The battle system has been changed a lot. While engaging a battle, you could switch your characters easily without a lot of hassle, though only a maximum of 3 characters could be used at a time – a slight drawback for me. When playing through the game according to the storyline, there are instances where you can perform other actions other than attacking/using magic/summoning/using items. For example, in the earlier part of the game, after fighting a few enemies out of a possible thousand, one of the characters will suggest you to attack something else instead. Another instance is there are some parts where you need to activate a machine in order to defeat a certain boss. You can even change your equipments such as weapons and armors while fighting in a battle!

Equipments like weapons could be customized in order to further enhance its use. You’ll have to use items in order to customize virtually anything like your Aeons’ abilities and your equipments. Learning Cure for your Aeons, for example, require a certain amount of Hi-Potions. And Rikku’s Overdrive Mix could be used to mix any item in order to produce another item as a surprise powerful attack on the opponents or an extremely useful healing item.

The Save Point itself has its own improvements. Other than the usual thing to be used to save, touching it could restore your party completely, along with a few more other uses like playing Blitzball, a sport and the only entertainment (don’t you just pity them) enjoyed by the people of Spira.

Although there isn’t any real substantial map, but while walking (or swimming) around, there will be a tiny map on the bottom-right corner of the screen with a red triangle indicator which shows you where to go. This is an extremely handy item to use, as you won’t be able to get lost in the game anymore, plus the ability to see where you are on the map.

What I can’t stop liking is the characters’ own unique personality, and with the voices, it’s even more evident. Wakka is a bit of a blockhead and stubborn, and have this totally different accent in his voice. Also, there’s this language called the Al Bhed which is another unique aspect to the game. The characters speaking Al Bhed could speak so fluently that it’s might as well be another forgotten language used by real-life humans. If you’ve ever read or watched Lord of the Rings, the Elven language is something the Al Bhed language could be associated to. Of course, you can collect books that are used to automatically translate the Al Bhed language when the subtitles appear.

Replay Value – 9.2
There are tons of mini-games to play, side-quests to complete and secrets to discover that it literally adds up to hundreds of hours of gameplay. One of the mini-games worth mentioning is the Chocobo Race (at last!), and the Blitzball too. Blitzball is a sport where you have a team to fight with against other opponents. Combine football and swimming and you’ll get the rough idea. You might not be able to get used to this game in the beginning, but there are many good points on why you should play Blitzball.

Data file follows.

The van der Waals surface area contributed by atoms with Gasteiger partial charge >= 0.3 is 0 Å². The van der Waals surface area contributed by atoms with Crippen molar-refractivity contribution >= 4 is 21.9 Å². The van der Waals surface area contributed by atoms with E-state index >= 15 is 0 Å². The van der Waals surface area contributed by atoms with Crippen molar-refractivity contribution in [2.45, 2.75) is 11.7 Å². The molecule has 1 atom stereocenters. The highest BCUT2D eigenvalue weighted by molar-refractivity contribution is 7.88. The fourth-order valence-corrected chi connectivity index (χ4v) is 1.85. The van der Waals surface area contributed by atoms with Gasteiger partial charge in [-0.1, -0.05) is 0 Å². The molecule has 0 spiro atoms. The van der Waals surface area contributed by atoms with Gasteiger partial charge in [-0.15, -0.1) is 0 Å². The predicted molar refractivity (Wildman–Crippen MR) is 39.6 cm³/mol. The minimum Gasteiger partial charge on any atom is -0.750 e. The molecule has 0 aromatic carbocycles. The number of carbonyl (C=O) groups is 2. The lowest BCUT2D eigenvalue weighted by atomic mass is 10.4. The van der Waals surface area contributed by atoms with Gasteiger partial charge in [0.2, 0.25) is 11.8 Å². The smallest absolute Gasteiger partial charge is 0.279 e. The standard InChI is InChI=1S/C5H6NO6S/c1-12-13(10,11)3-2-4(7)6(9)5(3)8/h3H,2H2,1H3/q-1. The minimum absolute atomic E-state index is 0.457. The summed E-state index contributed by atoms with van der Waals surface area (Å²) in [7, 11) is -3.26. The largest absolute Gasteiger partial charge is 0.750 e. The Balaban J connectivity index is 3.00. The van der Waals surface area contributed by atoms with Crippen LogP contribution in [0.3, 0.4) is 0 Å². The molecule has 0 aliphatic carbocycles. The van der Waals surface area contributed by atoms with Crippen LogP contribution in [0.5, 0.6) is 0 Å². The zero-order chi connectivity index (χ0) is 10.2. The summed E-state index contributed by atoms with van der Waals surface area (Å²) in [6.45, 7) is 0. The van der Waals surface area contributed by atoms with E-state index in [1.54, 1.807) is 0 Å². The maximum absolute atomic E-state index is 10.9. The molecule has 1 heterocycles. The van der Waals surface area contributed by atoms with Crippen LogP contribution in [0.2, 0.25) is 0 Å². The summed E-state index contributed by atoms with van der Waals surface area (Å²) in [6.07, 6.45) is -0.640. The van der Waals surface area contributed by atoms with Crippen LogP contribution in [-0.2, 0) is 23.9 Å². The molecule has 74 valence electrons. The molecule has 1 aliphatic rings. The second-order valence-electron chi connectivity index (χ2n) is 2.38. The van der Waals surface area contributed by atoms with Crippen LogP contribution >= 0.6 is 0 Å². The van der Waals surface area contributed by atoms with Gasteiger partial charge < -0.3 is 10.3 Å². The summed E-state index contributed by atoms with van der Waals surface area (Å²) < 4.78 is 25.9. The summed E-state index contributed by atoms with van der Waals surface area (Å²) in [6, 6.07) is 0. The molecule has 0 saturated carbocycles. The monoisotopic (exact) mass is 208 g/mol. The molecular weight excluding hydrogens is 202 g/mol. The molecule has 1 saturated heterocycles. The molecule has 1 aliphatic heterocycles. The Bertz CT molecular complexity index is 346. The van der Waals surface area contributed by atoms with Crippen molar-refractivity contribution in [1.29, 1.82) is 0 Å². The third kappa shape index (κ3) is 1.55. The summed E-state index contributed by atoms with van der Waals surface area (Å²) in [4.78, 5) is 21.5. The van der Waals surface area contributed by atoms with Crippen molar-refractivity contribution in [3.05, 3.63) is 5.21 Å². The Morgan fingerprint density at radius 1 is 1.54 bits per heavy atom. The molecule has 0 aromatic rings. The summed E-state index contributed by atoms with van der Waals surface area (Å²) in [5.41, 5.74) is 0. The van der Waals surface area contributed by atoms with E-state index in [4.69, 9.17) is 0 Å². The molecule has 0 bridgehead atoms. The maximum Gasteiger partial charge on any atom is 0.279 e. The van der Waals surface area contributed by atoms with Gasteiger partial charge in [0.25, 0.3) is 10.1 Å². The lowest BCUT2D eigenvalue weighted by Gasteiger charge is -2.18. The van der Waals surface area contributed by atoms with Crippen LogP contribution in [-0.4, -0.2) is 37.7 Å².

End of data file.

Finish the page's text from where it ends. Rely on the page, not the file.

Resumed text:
Acquiring better and ultimate weapons are no longer as simple as you might presume it to be, as there are tough challenges lie ahead before you’re able to get hold of them. Improving your characters’ stats is another thing that you might attempt. And if you get the International version of Final Fantasy X, there are several changes like the Sphere Grid and improvements as in more optional bosses and items, and you could even view a bonus ending that sets two years after the ending you’ll see in this game.

Overall – 10.0
Final Fantasy X International is an extra version of the normal Final Fantasy X, because there are new optional bosses (which are extremely, absolutely, horrendously tough), an extra DVD with a second ending named the Another Story, the new International grid which is believed to be easier and new extra items added to the game. You can switch the subtitles between Japanese and English, though the voices will be stuck in English only.

But anyway, what could I say? Add in the visually stunning graphics, beautiful music and sound effects, the completely realistic and burst-with-emotions voices, unique gameplay, a revamped battle and levelling system, great storyline and the various mini-games, side-quests and secrets, you’ll get Final Fantasy X – the most fascinating game that provides you the ultimate gaming experience in RPG. Everything is so dramatic and eye-catching (or ear-catching, on some instances) that you’ll simply be speechless. Final Fantasy X (or get the International version if you can!) has set other RPG games rocking with fear, because nothing could compare to the most revolutionary and evolved game ever produced. Squaresoft has been there - and done it.

Rating:   5.0 - Flawless